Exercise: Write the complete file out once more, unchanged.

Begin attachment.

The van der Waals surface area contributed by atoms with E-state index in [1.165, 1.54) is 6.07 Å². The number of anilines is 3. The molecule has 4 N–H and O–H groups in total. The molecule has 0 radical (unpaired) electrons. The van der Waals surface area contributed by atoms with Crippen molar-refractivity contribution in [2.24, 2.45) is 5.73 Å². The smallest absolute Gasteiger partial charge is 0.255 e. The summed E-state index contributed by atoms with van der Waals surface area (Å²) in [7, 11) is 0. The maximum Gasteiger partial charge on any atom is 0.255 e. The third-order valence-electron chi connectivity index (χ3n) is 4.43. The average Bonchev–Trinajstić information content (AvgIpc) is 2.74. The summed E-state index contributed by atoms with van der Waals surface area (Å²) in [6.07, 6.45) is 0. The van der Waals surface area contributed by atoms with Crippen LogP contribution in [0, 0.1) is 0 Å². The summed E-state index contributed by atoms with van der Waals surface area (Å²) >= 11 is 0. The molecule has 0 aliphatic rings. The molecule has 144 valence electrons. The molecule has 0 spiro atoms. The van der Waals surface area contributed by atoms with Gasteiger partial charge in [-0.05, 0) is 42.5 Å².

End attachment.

The van der Waals surface area contributed by atoms with E-state index in [1.165, 1.54) is 6.07 Å². The number of anilines is 3. The molecule has 4 N–H and O–H groups in total. The molecule has 0 radical (unpaired) electrons. The van der Waals surface area contributed by atoms with Crippen molar-refractivity contribution in [2.24, 2.45) is 5.73 Å². The smallest absolute Gasteiger partial charge is 0.255 e. The summed E-state index contributed by atoms with van der Waals surface area (Å²) in [7, 11) is 0. The maximum Gasteiger partial charge on any atom is 0.255 e. The third-order valence-electron chi connectivity index (χ3n) is 4.43. The average Bonchev–Trinajstić information content (AvgIpc) is 2.74. The summed E-state index contributed by atoms with van der Waals surface area (Å²) in [6.07, 6.45) is 0. The van der Waals surface area contributed by atoms with Crippen LogP contribution in [0, 0.1) is 0 Å². The summed E-state index contributed by atoms with van der Waals surface area (Å²) >= 11 is 0. The molecule has 0 aliphatic rings. The molecule has 144 valence electrons. The molecule has 0 spiro atoms. The van der Waals surface area contributed by atoms with Gasteiger partial charge in [-0.05, 0) is 42.5 Å².